We don’t want this kind of industry that pollutes and provides very few jobs for the community. We are interested in workforce development training like they have in Sustainable South Bronx, a green organization in the Bronx. They do 15–20 week trainings where people learn how to retrofit houses and small businesses to make them more energy efficient. They even went to the extent of getting banks to help finance these programs for low-income families. And they also paint roofs this silver colour so it keeps it warm in the winter and cool in the summer. They do rooftop gardening.

When I was in New York City, I toured Sustainable South Bronx and met two women who had gone through the program. These are moms who are excited to do this kind of work. They are climbing onto rooftops, doing the painting. Another part of the training – a big chunk of it – is vocabulary, where people learn terms like environmental racism at the same time as they are learning how to conserve energy. And I think it is crucial to have both of those aspects in training.

CK: If elected, what would your neighbourhood look like if you could achieve anything during your term?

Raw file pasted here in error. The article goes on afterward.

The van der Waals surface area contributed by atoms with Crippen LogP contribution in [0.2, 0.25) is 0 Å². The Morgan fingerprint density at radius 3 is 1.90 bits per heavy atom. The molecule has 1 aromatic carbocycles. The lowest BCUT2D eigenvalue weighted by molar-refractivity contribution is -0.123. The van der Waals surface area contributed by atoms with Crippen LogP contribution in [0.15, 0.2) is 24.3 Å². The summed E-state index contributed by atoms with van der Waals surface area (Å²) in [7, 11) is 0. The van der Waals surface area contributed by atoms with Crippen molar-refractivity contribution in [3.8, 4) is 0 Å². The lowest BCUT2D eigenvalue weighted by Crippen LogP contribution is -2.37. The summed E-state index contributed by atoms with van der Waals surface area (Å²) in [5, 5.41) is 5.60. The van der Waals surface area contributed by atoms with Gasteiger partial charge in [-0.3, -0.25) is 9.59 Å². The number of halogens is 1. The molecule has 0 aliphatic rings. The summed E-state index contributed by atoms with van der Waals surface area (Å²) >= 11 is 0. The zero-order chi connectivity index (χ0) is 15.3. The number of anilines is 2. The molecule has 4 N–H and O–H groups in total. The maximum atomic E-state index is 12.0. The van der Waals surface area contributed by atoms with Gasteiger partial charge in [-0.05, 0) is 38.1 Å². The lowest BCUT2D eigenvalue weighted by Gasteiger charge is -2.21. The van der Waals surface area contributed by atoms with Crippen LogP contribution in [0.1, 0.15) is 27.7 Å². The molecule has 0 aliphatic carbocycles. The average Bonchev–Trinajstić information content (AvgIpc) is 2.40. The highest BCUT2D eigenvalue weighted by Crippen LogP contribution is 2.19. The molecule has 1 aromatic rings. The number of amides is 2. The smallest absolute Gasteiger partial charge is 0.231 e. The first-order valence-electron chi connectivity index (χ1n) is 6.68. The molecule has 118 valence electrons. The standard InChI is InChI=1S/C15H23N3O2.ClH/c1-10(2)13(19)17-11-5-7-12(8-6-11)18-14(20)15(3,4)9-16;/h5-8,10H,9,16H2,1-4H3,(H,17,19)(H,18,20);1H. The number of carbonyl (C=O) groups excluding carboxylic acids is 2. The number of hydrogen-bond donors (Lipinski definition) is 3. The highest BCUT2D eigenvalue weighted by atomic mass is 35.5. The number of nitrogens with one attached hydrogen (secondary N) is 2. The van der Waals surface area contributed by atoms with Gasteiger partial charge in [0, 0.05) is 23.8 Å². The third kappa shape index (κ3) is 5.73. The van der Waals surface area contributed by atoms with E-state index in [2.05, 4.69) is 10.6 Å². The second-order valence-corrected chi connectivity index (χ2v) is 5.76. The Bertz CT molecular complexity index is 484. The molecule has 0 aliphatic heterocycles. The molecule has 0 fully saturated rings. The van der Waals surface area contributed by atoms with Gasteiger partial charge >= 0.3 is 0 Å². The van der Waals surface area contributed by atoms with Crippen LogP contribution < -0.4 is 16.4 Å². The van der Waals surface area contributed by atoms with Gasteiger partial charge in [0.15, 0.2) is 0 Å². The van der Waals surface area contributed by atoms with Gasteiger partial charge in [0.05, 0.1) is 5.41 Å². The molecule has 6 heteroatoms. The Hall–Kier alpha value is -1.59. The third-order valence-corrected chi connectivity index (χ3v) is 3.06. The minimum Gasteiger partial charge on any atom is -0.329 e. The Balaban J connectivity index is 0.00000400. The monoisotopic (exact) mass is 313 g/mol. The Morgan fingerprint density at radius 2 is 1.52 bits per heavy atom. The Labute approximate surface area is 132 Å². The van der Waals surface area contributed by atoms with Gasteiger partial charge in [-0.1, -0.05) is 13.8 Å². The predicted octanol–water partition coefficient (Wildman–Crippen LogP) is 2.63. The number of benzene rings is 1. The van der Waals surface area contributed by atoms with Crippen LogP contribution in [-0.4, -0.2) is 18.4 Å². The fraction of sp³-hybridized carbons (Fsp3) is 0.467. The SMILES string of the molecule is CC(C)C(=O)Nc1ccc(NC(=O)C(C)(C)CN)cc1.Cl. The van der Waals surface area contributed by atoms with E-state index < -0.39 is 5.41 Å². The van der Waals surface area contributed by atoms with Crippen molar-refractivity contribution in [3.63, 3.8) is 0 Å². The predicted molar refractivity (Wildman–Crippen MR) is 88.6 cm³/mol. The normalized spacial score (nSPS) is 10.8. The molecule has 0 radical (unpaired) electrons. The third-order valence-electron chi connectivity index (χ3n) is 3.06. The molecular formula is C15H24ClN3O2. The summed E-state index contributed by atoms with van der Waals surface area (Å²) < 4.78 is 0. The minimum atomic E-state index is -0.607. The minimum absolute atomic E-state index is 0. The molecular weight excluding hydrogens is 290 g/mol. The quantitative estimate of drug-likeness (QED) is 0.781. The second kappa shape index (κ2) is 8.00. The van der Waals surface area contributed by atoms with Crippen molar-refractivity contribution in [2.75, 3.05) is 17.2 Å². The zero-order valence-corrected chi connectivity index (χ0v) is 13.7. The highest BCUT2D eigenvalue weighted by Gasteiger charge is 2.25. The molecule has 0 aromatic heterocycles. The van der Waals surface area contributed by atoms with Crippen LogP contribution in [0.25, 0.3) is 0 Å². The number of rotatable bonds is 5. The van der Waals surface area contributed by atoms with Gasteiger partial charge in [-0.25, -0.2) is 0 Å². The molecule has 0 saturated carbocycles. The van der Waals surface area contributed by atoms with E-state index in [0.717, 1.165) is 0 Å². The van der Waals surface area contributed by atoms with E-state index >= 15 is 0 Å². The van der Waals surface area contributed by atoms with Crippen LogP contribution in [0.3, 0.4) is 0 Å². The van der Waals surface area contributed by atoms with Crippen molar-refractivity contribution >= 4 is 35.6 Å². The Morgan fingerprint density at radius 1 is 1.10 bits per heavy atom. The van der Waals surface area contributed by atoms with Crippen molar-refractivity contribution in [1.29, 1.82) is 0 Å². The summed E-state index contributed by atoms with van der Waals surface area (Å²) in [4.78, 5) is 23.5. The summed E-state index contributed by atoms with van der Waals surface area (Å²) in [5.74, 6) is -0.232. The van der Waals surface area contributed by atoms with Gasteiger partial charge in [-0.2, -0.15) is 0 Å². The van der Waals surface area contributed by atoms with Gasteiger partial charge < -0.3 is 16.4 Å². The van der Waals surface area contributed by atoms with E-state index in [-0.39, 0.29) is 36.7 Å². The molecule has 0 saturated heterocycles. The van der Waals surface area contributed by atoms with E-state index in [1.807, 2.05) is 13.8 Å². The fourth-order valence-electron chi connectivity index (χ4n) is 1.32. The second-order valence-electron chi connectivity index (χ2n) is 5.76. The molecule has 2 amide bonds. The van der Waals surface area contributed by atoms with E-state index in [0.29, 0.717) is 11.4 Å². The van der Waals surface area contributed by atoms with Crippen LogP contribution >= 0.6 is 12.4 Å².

BAUTISTA: The first thing I would do is participatory budgeting. Each ward gets $1.3 million. Those are monies that are used for things that the community needs. What they do in other parts of the city is have a fair where people present their projects and then the best ones are chosen. There is a vote within the ward to decide which of the projects are going to get funded. As long as someone can prove they live in the ward and are 16 years or older, it doesn’t matter if they have legal status or if they have committed a felony. This would be first thing I do because who is going to tell us what is going to improve our lives? Nobody. We know what’s going to make our lives better. We need programs on how to prevent foreclosures or how to finance getting a solar panel on our houses, even beautifying the neighbourhood to have more community gardens, to remediate land so that we can use it to grow our food.

CK: So what would your neighborhood look like if all of this happens?

BAUTISTA: We would have a neighborhood that is meeting the human needs of the people who are living here, where people aren’t hungry and have access to food and public transportation. We would also want to meet needs for recreation. I talked about a lot of the problems in southeast Chicago, but we also have a beautiful lakefront. We don’t have access to the river; it is exclusively for industry. It’s very difficult to canoe or kayak. It’s dangerous because there is so much activity with these huge barges coming through. We don’t have access and we want it. Living next to the river should be an amenity to the community, not to the industry.